BioWare is renowned for their remarkable ability to create interesting stories, characters and dialogue. The quality of their games’ visuals and controls can vary sometimes but the stories are universally well-written. Origins wasn’t a very good looking game and the combat was less than satisfying but the story it told was enough to make it a hit. With Dragon Age II, it’s obvious BioWare wanted to offer another great story, told in a much different way, in a world filled with great characters and a more realistically realized world.
I’ll be the first to admit I wasn’t a huge fan of Origins. I’m not saying a game has to look good for it to be great, but I was never able to get past the steep learning curve that’s required if you want to know how to do everything (or even a fraction of everything) that’s available for players who like to strategize. That’s why its sequel has taken a few pages out of Mass Effect’s book. This means it’s more refined, easy to navigate and far more accessible to players who don’t necessarily want to spend an inordinate amount of time learning the deeper intricacies of the game. So does this new approach work? Find out in my spoiler free (and sex-laden) review. The Baby Factor: If an incredibly nerdy fantasy RPG filled with elves, magic, demons and good versus evil strolled into a brothel and met Mass Effect’s streamlined controls, menus and steamy gay sex; Dragon Age II would be their sexually charged offspring with a tendency to kill bad things.
Let’s talk about sex, because for me gorgeous visuals, immersive stories and improved combat come second to my ability to hit on my companions. I’ll confess that in games like these (meaning the few that actually let you do such things) my inner manwhore tends to reveal itself. I must have made sweet, passionate love to at least three people my first time in the game. One, possibly two, of these encounters took place when I was romantically tied with Anders, a fellow mage with a brooding disposition that I just couldn’t say no to.
I do the same thing in Mass Effect where I play the compassionate captain of the SS Normandy that’s both a passionate lover and a great shoulder to lean on. I had the growing affections of a few members of my crew until they got jealous and made me choose between them. Wait. What was I writing about? Oh yeah, Dragon Age 2. So yeah, you can also ravage your companions in this game and it’s just as fun as we’ve come to expect in a BioWare game.
Arguably one of the biggest improvements in this game over its predecessor are the vastly improved visuals. Not only does the game look like it was actually made within the last five years (though it still doesn’t hold up well to more recent games) but the environments are more detailed and the city feels alive. There are a few interesting areas you’ll explore though there aren’t really any spectacular set pieces, and you’re rewarded for exploring every nook and cranny with hidden items and money to spend on luring any unsuspecting companions to your bedchamber.
Unfortunately, there’s very little variety in the environments. Sure, they look good but when I’m forced to explore the exact same cave for the third time things start to get repetitive. Dragon Age II makes the critical error of reusing the same environments over and over again and all they do to make it seem new is block off parts of the area so you have a set path through the location. There are probably 3-4 different cave layouts, 2-3 underground lava passageways and since this is a 25+ hour game where you’ll be exploring said caves and passageways a dozen or more times, some extra variety in this department would’ve been a welcome addition.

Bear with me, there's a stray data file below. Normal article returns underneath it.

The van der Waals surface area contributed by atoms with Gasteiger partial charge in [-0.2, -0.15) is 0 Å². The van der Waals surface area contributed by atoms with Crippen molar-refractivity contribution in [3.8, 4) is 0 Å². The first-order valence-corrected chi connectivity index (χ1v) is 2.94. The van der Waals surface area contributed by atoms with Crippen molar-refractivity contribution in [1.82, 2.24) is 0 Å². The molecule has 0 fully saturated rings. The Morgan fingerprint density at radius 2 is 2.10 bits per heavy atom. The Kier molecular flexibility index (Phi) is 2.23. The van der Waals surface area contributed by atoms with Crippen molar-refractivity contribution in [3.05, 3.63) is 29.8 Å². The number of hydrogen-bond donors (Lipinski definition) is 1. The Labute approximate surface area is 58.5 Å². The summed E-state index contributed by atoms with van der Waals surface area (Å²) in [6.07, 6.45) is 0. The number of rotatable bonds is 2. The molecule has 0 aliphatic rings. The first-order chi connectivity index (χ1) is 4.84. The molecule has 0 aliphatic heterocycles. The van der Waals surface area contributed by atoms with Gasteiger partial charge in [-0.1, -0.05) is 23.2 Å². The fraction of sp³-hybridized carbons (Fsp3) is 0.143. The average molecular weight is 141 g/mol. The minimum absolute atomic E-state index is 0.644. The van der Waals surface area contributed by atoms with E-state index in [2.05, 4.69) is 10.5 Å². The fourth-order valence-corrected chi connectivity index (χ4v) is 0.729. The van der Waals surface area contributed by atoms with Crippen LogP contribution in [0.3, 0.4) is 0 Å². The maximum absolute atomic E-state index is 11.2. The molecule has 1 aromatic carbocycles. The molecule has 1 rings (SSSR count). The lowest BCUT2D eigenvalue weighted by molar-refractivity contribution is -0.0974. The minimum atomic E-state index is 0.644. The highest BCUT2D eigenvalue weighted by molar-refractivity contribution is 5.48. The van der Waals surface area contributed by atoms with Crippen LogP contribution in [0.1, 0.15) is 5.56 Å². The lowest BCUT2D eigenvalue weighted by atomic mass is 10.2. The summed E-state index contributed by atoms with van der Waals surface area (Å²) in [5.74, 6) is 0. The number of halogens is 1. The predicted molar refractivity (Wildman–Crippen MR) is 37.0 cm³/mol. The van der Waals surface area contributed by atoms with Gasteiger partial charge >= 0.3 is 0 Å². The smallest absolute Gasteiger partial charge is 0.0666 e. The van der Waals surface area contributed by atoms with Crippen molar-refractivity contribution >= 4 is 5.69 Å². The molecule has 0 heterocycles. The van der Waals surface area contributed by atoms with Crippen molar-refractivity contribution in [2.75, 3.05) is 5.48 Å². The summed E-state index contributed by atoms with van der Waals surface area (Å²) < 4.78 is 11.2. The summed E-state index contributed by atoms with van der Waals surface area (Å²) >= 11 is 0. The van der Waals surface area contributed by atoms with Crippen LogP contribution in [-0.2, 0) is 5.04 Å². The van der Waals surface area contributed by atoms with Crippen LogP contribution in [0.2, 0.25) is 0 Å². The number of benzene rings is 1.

The menus have been streamlined beautifully to make casting spells and talents, using potions and organizing your inventory as painless as possible. The skill system specifically makes more sense as each of your spells and talents have been neatly organized according to what type ability they are. For Mages there’s the fire/ice group, earth/lightning, etc. Rogues have stealth, archery, dual-wielding, etc. And finally, the Warrior’s groups include two-handed talents, sword/shield combo, etc. If you want to focus on the skills that make you the best archer you can be, it’s easier than ever to do so.
The three classes play far different from the next with unique skills to suit each of their strengths. The Warrior is perfect for being the center of attention as he/she can take quite a bit of damage (as well as dish out a good amount in the process). The Rogue is ideal for one on one combat and aiding allies with debilitating talents. After playing all three the Mage ended up being my favorite as they can cast a wide assortment of spells that damage many enemies at once and they’re great for healing allies or giving out team bonuses.
Dragon Age II’s tale spans a decade and while it doesn’t have the same epic feel Origins had, the story is well told, always interesting and there are more than a few tough decisions you’ll have to make along the way. I never thought I’d say this but this game actually made me want to try Origins again just so I could get filled in on more of the story, and I might do just that. If you’ve played the first game you owe it to yourself to give this one a go and for those of you who have yet to dive into this world of sex, spells and sidekicks, Dragon Age II is a great entry point for the series.
The Final Word: Try it. This is storytelling at its best and the revisions to the combat and menus make it easier to swallow for the more simplistic gamers, including myself. I’d say more but I need to return to Anders. He needs me.
This review is based on a retail copy of the Xbox 360 version of Dragon Age II, which was provided by the publisher.
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